Comment Not so hot for international shipping (Score 4, Interesting) 183

Sounds like good news if you live in the USA but Amazon are still at a disadvantage for international shipping. I can get stuff shipped from China to New Zealand for free, even stuff costing a couple of dollars but anything I get shipped from Amazon is really expensive, if they will even ship outside the USA, most don't. As a result I usually try to buy from China first and only try Amazon if what I want can't be source from China.

From what I have heard the Chinese government is effectively subsidising the shipping costs in many cases and that is probably the core reason US suppliers can not compete. From a consumer point of view the only downside is that it is very slow to arrive, but then again Amazon's cheapest shipping options are just as slow.

Comment How many humans is a robot worth? (Score 1) 387

While I have some sympathy for the idea I don't think it is practical. The first problem is how many humans does a given robot replace? For example one place I worked used a robot to apply glue to a plastic window on a product. This was not done for cost reasons, the task required a precise control over the amount of glue which was too difficult for a human to do. In this case the robot freed up about about 2 hours a day of a line worker's work load i.e. the robot had a human equivalent work output of about 1/4 of a human. On the other hand a large robot moving heavy items could be replacing 4 humans? Would it be fair to tax them at the same rate? The existence of such a tax would shape the design of the robots to minimise the tax per unit output. I see nothing but a complicated mess coming out of such an idea.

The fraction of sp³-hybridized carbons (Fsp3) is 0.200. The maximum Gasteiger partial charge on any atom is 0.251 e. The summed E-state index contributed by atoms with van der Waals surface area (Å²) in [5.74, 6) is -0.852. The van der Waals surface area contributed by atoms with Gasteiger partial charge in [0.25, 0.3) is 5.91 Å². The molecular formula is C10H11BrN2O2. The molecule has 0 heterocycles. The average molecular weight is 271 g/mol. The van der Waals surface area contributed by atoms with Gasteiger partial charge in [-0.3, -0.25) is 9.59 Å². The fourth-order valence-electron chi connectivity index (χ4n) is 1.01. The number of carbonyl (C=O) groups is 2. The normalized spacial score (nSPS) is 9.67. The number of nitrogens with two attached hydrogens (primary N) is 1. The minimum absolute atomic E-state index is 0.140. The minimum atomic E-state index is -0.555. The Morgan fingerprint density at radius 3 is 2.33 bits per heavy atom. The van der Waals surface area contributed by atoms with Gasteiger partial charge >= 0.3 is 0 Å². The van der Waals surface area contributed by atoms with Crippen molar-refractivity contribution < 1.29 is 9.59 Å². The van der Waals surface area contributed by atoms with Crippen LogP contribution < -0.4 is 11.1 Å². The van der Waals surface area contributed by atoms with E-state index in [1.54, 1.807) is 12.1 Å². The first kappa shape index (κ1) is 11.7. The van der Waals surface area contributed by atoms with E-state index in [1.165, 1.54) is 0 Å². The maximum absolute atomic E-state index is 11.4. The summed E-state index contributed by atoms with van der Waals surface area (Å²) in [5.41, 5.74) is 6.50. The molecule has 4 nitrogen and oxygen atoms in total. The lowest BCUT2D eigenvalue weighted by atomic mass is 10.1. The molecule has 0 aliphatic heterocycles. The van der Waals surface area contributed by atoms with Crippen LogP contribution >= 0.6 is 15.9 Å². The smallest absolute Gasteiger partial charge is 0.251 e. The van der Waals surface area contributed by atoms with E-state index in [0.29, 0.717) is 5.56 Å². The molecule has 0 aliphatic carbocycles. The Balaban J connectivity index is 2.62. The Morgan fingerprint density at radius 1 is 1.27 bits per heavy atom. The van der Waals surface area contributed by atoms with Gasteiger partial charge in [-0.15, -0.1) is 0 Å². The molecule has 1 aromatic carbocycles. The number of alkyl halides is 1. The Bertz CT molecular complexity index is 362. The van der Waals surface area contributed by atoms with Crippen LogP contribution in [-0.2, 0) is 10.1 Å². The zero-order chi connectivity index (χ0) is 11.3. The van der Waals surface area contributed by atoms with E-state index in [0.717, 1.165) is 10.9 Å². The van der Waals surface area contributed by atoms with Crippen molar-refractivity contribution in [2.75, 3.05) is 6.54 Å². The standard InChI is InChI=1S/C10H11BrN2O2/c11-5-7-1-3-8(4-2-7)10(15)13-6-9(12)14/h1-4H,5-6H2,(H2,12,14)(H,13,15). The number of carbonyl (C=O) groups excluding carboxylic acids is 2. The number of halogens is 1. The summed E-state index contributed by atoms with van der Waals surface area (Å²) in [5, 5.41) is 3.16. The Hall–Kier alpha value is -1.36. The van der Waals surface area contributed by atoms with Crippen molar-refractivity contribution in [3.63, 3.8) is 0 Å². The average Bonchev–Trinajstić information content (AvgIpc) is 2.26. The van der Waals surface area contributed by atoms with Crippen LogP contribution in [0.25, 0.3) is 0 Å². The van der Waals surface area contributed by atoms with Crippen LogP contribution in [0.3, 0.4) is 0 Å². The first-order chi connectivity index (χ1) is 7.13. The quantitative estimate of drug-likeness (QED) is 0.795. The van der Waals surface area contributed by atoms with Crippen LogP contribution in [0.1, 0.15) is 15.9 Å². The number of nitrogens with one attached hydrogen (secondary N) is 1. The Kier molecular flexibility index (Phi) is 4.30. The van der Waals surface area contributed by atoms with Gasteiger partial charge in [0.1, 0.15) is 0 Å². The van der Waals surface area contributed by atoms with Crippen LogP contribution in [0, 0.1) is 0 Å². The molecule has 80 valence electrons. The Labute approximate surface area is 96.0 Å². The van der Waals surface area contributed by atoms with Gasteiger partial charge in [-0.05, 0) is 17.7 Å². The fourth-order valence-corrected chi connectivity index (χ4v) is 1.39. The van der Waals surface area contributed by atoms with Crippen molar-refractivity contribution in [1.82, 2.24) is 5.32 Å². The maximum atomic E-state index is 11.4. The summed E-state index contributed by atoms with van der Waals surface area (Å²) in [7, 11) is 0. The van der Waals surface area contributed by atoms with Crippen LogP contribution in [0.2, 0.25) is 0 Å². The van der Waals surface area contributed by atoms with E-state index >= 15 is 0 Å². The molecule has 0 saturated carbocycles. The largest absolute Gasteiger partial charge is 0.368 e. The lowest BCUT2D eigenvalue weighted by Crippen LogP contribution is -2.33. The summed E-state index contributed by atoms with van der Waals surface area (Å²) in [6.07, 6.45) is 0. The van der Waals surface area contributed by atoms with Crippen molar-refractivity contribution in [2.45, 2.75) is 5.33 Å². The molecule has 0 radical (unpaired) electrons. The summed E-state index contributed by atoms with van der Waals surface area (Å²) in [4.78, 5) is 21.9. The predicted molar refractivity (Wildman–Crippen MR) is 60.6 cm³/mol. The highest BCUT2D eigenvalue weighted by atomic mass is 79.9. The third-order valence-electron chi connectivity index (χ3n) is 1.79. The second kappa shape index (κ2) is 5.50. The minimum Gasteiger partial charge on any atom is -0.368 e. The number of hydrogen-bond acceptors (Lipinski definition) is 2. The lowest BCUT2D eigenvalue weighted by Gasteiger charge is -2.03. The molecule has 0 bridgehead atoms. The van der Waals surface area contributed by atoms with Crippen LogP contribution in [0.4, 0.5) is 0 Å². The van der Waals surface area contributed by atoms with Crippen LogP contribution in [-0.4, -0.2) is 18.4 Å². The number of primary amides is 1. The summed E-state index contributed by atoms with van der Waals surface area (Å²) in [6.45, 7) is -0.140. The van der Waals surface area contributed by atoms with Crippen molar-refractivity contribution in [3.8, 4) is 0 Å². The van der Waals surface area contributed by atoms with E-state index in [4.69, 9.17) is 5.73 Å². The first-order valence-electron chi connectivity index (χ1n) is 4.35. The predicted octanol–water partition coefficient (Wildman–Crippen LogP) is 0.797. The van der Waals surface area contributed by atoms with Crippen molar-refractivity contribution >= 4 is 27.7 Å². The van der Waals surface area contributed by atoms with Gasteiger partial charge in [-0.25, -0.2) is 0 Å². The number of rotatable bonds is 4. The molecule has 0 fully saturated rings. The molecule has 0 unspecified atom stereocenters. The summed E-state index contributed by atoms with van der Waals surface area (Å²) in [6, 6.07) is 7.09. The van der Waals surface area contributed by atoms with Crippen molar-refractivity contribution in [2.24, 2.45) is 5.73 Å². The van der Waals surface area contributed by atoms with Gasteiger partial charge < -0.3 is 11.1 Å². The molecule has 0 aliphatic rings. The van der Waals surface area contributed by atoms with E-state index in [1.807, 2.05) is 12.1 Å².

Comment Youtube has a potty mouth (Score 3, Informative) 52

For some reason Youtube thinks that people speaking with a New Zealand accent swear a lot. I was testing the Youtube product tutorial on an Android product which, unlike PC browsers, has the closed captioning on by default. A lot of the technical terms, spoken with a Kiwi accent, were being captioned with obscene words. When I recovered from laughing at just how rude it was being I warned our marketing team that made the video. They were mortified and suddenly had a large task of checking and removing the computer generated captions. It turns out all of our SFW videos had NSFW captions.